(32.) Messer 1918, 26; Kessels 1978,149-50; Richardson 1993,177; de Jong 2001, 121; Walde 2001, 45-7.

(33.) See note 5 above for dream typology.

(34.) Parvulescu (1985, 152-4) argues that Penelope's dream happens at dusk based on its proximity to dinnertime. His arguments apply just as well to Achilles' dream.

(35.) Achilles seems to distinguish [TEXT NOT REPRODUCIBLE IN ASCII] from [TEXT NOT REPRODUCIBLE IN ASCII] at Il. 23.104, but his language is probably pleonastic. See Clarke 1999, 157-215 and Brillante 1991, 19-20, contra Messer 1918, 18-20 and Hundt 1935, 28-39.

(36.) See note 13 above.

(37.) Both dreamers' primary concern is for a lost son. Hermes "stood over [Priam's] head" ([TEXT NOT REPRODUCIBLE IN ASCII], Il. 24.682); addresses him as "old man" ([TEXT NOT REPRODUCIBLE IN ASCII], Il. 24.683), which, except for when he calls Priam [TEXT NOT REPRODUCIBLE IN ASCII]in 24.362, is how Hermes always addresses Priam; and then reproaches him for still being asleep. Richardson (1993, 177) also notes the resemblance between II. 23.100-1 and Od. 24.5-9.

(38.) See note 5 above. Messer (1918, 23 note 68) and Richardson (1993, ad 24.677-86) argue that Hermes' appearance is not a dream. Kessels (1978, 58-9) cautiously agrees. Levy (1982, 27), Brillante (1990, 41-6), and Harris (2009, 38 note 67) argue that it is a dream.

(39.) On the katabantic atmosphere of Priam's journey, see esp. de Jauregui 2011. Also Whitman 1958, 217-20; Nagler 1974,184-98; Redfield 1975, 214-5; Frame 1978,153-5; Mackie 1999, 488-91.

(40.) Brillante 1990, 43-5.

(41.) Dodds 1951, 110.

(42.) Frame 1978, 38-9, 44, 73-5, 168 and de Jauregui 2011, 48-50; cf. Od. 13.79-80, 90-2.

(43.) I examine this figure more thoroughly in Turkeltaub, forthcoming in CJ.

(44.) Cf. Scott 2009, 31-2 and Levaniouk 2008, 20-1.

(45.) Pelliccia 1995, 127 note 32. The other instance (Od. 15.300) reflects this passage.

(46.) Barnouw (2004, 116) writes that [TEXT NOT REPRODUCIBLE IN ASCII] "like mermerizo, conveys ... an inner contention of tendencies or a turbulence of conflicting impulses" and suggests "incipient motion or action."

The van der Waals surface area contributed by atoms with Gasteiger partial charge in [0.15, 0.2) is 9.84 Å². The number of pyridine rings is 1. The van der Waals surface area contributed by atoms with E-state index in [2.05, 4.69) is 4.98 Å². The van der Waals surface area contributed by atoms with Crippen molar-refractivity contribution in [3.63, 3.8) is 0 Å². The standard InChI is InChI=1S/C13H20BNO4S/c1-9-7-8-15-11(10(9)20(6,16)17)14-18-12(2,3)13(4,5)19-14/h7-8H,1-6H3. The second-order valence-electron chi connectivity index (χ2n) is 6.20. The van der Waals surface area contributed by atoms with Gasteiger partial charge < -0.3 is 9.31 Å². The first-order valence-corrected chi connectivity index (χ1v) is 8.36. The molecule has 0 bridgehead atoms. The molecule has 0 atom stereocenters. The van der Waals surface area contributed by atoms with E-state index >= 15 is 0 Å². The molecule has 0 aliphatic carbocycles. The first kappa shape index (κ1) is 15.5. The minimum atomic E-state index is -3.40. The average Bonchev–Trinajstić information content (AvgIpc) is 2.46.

(47.) Scott 1974, 58-62.

(48.) Ready 2011, 62.

(49.) Friedrich 1981 and Pucci 1987, 158-61.

(50.) As, for instance, Levaniouk (2008, 21 note 78) claims.

(51.) Barnouw (2004, 109-11) concludes that [TEXT NOT REPRODUCIBLE IN ASCII], even when used as "plotting" (in instances of the "how to" type, on which see Pelliccia 1995, 126-8), always indicates in the Odyssey "inner and outer turmoil" (111) and mental states that are "unsettled, disturbed, needing resolution" (109). In the Odyssey "it is marked by this sort of setting [ones entailing 'anxiety' or are 'baneful, evil'] more than by any fixed order of thinking" (109).

(52.) Thus Pelliccia 1995, 127 note 32 on Penelope here; cf. Barnouw 2004, 68, 115-6.

(53.) This is the verb's normal meaning in Homer; see LSJ, s.v. [TEXT NOT REPRODUCIBLE IN ASCII], 1.1 and I.1.b.

(54.) Of the 42 instances of the motif, twenty-three mean to kill (Il. 4.469, 5.176, 7.12, 7.16, 11.249, 11.260, 11.579, 13.360, 13.412, 15.291, 15.435, 16.312, 16.400, 16.425, 16.465, 17.349,17.524, 21.114, 22.335, 24.498; Od. 14.69, 14.236, 24.381), another (Od. 18.238) probably does, and three more (Il. 21.406, 21.425, and Od. 18.242) burlesque killings.